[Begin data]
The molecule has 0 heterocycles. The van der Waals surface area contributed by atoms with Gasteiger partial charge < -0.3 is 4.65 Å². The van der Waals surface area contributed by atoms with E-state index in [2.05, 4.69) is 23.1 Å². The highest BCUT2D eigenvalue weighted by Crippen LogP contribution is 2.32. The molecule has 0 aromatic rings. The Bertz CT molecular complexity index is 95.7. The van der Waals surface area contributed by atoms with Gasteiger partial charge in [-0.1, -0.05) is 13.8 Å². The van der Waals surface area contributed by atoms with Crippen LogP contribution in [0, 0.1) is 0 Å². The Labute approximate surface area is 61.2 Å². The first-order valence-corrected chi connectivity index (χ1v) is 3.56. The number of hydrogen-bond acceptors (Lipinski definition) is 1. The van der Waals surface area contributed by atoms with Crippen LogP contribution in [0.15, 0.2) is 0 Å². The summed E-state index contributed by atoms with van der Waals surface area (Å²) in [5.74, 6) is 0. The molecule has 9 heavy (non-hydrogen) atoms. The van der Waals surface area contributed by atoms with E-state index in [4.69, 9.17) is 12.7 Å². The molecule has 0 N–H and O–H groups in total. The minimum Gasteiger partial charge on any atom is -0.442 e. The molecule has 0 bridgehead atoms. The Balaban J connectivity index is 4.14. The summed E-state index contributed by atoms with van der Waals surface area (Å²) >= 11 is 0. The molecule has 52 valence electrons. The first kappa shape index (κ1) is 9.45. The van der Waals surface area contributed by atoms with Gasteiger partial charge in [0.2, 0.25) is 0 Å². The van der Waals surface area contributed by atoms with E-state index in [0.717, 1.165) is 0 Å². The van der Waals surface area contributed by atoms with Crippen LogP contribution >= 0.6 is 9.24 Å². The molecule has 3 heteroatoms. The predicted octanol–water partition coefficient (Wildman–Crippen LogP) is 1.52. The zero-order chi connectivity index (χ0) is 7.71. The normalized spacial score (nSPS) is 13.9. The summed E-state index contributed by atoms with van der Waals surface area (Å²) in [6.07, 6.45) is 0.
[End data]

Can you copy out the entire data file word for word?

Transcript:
The molecule has 0 heterocycles. The van der Waals surface area contributed by atoms with Gasteiger partial charge < -0.3 is 4.65 Å². The van der Waals surface area contributed by atoms with E-state index in [2.05, 4.69) is 23.1 Å². The highest BCUT2D eigenvalue weighted by Crippen LogP contribution is 2.32. The molecule has 0 aromatic rings. The Bertz CT molecular complexity index is 95.7. The van der Waals surface area contributed by atoms with Gasteiger partial charge in [-0.1, -0.05) is 13.8 Å². The van der Waals surface area contributed by atoms with Crippen LogP contribution in [0, 0.1) is 0 Å². The Labute approximate surface area is 61.2 Å². The first-order valence-corrected chi connectivity index (χ1v) is 3.56. The number of hydrogen-bond acceptors (Lipinski definition) is 1. The van der Waals surface area contributed by atoms with Crippen LogP contribution in [0.15, 0.2) is 0 Å². The summed E-state index contributed by atoms with van der Waals surface area (Å²) in [5.74, 6) is 0. The molecule has 9 heavy (non-hydrogen) atoms. The van der Waals surface area contributed by atoms with E-state index in [4.69, 9.17) is 12.7 Å². The molecule has 0 N–H and O–H groups in total. The minimum Gasteiger partial charge on any atom is -0.442 e. The molecule has 0 bridgehead atoms. The Balaban J connectivity index is 4.14. The summed E-state index contributed by atoms with van der Waals surface area (Å²) >= 11 is 0. The molecule has 52 valence electrons. The first kappa shape index (κ1) is 9.45. The van der Waals surface area contributed by atoms with Gasteiger partial charge in [0.2, 0.25) is 0 Å². The van der Waals surface area contributed by atoms with E-state index in [0.717, 1.165) is 0 Å². The van der Waals surface area contributed by atoms with Crippen LogP contribution >= 0.6 is 9.24 Å². The molecule has 3 heteroatoms. The predicted octanol–water partition coefficient (Wildman–Crippen LogP) is 1.52. The zero-order chi connectivity index (χ0) is 7.71. The normalized spacial score (nSPS) is 13.9. The summed E-state index contributed by atoms with van der Waals surface area (Å²) in [6.07, 6.45) is 0.